27 "A Brief regarding the proposal of the Government of Newfoundland and Labrador for a distinctive provincial flag" by The Newfoundland Historical Society, the St. John’s Folk Arts Council and the Newfoundland Historic Trust (St. John’s, 1977), 30.

28 "A Brief regarding the proposal of the Government of Newfoundland and Labrador for a distinctive provincial flag," 14-5; Alistair B. Fraser, "Newfoundland," The Flags of Canada; available from http://www.fraser.cc/FlagsCan/Provinces/Newfoundland.html#r15; accessed 28 February 2008.

29 An amateur artist about whom little is known, John William Hayward (1843-1913) was born in St. John’s and made Newfoundland his subject. Some of his work appeared in Harper’s Weekly. The Evening Telegram described him as having "recorded events of Newfoundland at the end of the Victorian Age." He is best known for his signal code paintings. Evening Telegram, 7 September 1983; Ellen M. Dinn, "Hayward, John William (1843- 1913)," ENL, volume 2, 863-4.

30 House flags and signal codes, as painted by Hayward, can be found reproduced as the front and back endpapers of the ENL, volume 2, and in Harry D. Roberts, The Newfoundland Fish Boxes (Fredericton: Brunswick Press, 1982), 100-4. The colours in these print sources are not accurate representations of what Hayward used in the originals. Hayward’s originals reside at the Provincial Museum of Newfoundland and Labrador. There are also copies hanging in the Maritime History Archive and in the Centre for Newfoundland Studies (CNS)Archive, both at Memorial University of Newfoundland.

31 Neither the Provincial Museum nor CNS Archives had any information about Hayward’s sources.

32 Hiller, "Robert Bond," 114-15.

33 Paul O’Neill writes that "the Natives’ Society adopted its own flag. The design chosen was one which the people of Newfoundland had been unofficially flying as their own distinctive flag: it consisted of a green spruce tree on a pink field with two clasped hands underneath.... The society added the word Philanthropy." Not only was this not their flag, but it also was not their motto. See footnote 44 here. Paul O’Neill, "The Story of Newfoundland’s Native Flag," Flag Bulletin, 15:6 (1972), 188.

34 O’Neill, "Flying the pink, white and green."

35 Carbonear Sentinel, 15 [13?] November 1838.

36 O’Neill has claimed that this must have been the NNS flag from 1840, and since he wrongly believes that this was the "pink with a fir tree" flag, he assumes that this is the flag reported in 1838. O’Neill, "The Story," 187. See also footnote 33 here.

37 Thomas Spry, editor of the Carbonear Sentinel, was a Methodist. It is not known if he was himself an Irishman, and perhaps a native one at that, which would have made the Irish flag "native" to him as well.

38 Carbonear Sentinel, 15 [13?] November 1838.

39 Howley, Ecclesiastical History, 341-2.

40 Howley, Ecclesiastical History, 317, 319.

41 Even the young men who volunteered to row the Bishop ashore in St. John’s harbor in 1837 decorated their boat with a Cross flag: "Before leaving the vessel I received a deputation of the young men of the Island, who presented me with an address, and begged permission to row me ashore in a boat which they had elegantly prepared for the occasion, and which displayed the banner of the Cross — that Cross by which and for which I had surmounted so many dangers." Howley, Ecclesiastical History, 341.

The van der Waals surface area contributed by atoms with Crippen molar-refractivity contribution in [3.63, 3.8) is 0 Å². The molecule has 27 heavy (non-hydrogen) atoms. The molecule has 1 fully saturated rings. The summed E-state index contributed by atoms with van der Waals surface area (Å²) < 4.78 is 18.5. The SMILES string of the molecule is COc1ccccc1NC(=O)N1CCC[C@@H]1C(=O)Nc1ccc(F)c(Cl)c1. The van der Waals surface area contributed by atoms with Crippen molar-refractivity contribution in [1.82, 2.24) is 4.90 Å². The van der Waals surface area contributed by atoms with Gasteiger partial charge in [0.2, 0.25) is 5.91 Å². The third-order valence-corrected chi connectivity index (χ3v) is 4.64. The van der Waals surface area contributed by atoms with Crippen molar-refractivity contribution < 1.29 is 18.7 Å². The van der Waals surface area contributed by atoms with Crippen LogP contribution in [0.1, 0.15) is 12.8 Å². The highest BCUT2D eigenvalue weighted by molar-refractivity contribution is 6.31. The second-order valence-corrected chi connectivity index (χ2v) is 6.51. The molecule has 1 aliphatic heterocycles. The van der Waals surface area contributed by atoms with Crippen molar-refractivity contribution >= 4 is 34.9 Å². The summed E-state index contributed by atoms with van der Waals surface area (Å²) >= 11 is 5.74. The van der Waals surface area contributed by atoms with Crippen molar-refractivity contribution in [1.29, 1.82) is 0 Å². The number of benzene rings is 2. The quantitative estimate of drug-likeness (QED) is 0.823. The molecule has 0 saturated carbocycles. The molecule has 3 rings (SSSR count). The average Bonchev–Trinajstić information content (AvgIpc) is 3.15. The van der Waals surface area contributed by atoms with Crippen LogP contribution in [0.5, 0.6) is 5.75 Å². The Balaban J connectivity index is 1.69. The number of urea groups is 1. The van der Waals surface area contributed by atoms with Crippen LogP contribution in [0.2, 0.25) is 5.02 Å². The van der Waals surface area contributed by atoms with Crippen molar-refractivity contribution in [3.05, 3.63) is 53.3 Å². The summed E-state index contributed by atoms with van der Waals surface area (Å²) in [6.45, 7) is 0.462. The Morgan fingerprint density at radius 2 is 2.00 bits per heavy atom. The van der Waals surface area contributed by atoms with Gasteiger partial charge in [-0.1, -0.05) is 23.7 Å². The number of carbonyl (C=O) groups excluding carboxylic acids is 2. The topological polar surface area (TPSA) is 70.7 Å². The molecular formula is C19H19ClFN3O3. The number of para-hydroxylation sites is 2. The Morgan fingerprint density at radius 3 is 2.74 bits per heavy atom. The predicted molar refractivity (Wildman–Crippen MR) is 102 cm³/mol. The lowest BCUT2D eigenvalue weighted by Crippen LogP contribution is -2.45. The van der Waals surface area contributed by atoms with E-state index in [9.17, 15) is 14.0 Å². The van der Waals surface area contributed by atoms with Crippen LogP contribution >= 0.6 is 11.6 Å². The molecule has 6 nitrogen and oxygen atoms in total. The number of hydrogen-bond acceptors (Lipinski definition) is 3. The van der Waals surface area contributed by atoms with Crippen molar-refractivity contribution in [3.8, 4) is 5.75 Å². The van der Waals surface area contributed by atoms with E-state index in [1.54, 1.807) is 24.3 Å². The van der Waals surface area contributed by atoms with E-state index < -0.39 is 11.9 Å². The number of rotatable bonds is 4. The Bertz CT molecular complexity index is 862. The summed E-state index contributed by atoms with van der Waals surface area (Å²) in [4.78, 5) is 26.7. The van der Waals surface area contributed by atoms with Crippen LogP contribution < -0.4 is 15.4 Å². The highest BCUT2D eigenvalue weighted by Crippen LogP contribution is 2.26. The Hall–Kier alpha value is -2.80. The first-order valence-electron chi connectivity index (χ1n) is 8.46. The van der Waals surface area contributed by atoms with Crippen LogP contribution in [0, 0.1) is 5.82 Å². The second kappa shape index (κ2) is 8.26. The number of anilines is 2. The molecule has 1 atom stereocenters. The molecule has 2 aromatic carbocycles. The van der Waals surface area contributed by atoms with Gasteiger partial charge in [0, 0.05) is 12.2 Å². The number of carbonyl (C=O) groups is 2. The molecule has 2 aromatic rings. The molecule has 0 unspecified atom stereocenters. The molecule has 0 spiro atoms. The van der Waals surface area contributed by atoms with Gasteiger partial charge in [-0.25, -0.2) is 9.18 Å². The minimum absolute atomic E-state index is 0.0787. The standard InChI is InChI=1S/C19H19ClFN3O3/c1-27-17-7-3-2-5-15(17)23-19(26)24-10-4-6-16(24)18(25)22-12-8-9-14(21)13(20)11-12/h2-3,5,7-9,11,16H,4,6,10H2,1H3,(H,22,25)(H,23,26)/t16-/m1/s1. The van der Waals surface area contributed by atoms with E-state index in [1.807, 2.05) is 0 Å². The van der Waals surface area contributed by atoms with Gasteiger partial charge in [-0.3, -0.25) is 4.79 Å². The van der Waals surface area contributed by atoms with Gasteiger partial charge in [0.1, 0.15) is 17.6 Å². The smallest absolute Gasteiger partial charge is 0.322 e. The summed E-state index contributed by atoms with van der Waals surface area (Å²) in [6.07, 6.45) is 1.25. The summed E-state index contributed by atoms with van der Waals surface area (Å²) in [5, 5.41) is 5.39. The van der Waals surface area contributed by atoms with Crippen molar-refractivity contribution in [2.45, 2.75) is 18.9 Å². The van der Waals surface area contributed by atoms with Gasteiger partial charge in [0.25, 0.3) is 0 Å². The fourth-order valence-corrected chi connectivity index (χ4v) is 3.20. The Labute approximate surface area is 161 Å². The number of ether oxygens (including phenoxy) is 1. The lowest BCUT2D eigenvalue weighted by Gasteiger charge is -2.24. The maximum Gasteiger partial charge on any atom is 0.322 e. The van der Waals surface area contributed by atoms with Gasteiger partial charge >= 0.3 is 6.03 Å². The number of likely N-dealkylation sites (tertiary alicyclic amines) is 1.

42 These comings and goings were reported in the Public Ledger, Patriot, and Times and General Commercial Gazette (hereafter Times). Benevolent Irish Society (BIS) Minutes for these two years only contain one address to the Bishop, for July 1836.

43 Hobsbawm, "Mass-Producing Traditions," 263.

44 "Rules, Regulations, and By-Laws of the Newfoundland Natives Society."

45 Patriot, 2 January 1841.

46 Newfoundland Express, 14 February 1852.

47 Patriot, 15 September 1840.

48 Times, 16 September 1840.

49 Patriot, 30 January 1841.

50 Carbonear Sentinel, 19 January 1843.

51 "Newfoundland Pink-White-Green Flag," Flags of the World; available from http://www.allstates-flag.com/fotw/flags/ca-nf_pk.html; accessed 28 February 2008.

52 "Red, a and n.," Oxford English Dictionary, 2nd ed., 1989, Oxford English Dictionary Online; available from http://dictionary.oed.com/cgi/entry/50199855questionquery_ type=word&queryword=red&first=1&max_to_show=10&sort_type=alpha&result_place=5&search_id=Kz2k-4vzpV2-9739&hilite=50199855; accessed 3 March 2008. "Pink, n.5 and adj.2," Oxford English Dictionary, draft revision December 2007, Oxford English Dictionary Online; available from http://dictionary.oed.com/cgi/entry/50179637?query_type=word&queryword=pink&first=1&max_to_show =10&sort_type=alpha&result_ place=6&search_id=Kz2k-uV14yz-9647&hilite=50179637; accessed 3 March 2008.

53 Newfoundlander, 4 January 1844; Patriot, 3 January 1844. This was a Temperance Procession set for Twelfth Day (6 January) led by Rev. Forrestal, President of the Temperance Society. There were no formal Societies present based on the processional list as published in advance of the event.

54 There is a reproduction in the World Book Encyclopedia (2008), volume 7, 210, in one variant as a red flag with a white square, red cross, and what is described in the text as a "Liberty Tree." This variant dates from 1686 to 1707. It was still being flown during the Revolutionary War as seen in John Trumbull’s 1786 painting of the Battle of Bunker Hill, where it is shown as a red flag with a white square in the top left corner, with a green fir tree in it. The painting hangs in the Yale University Art Gallery. Thanks to Michele L. Brann, Reference Services, Maine State Library.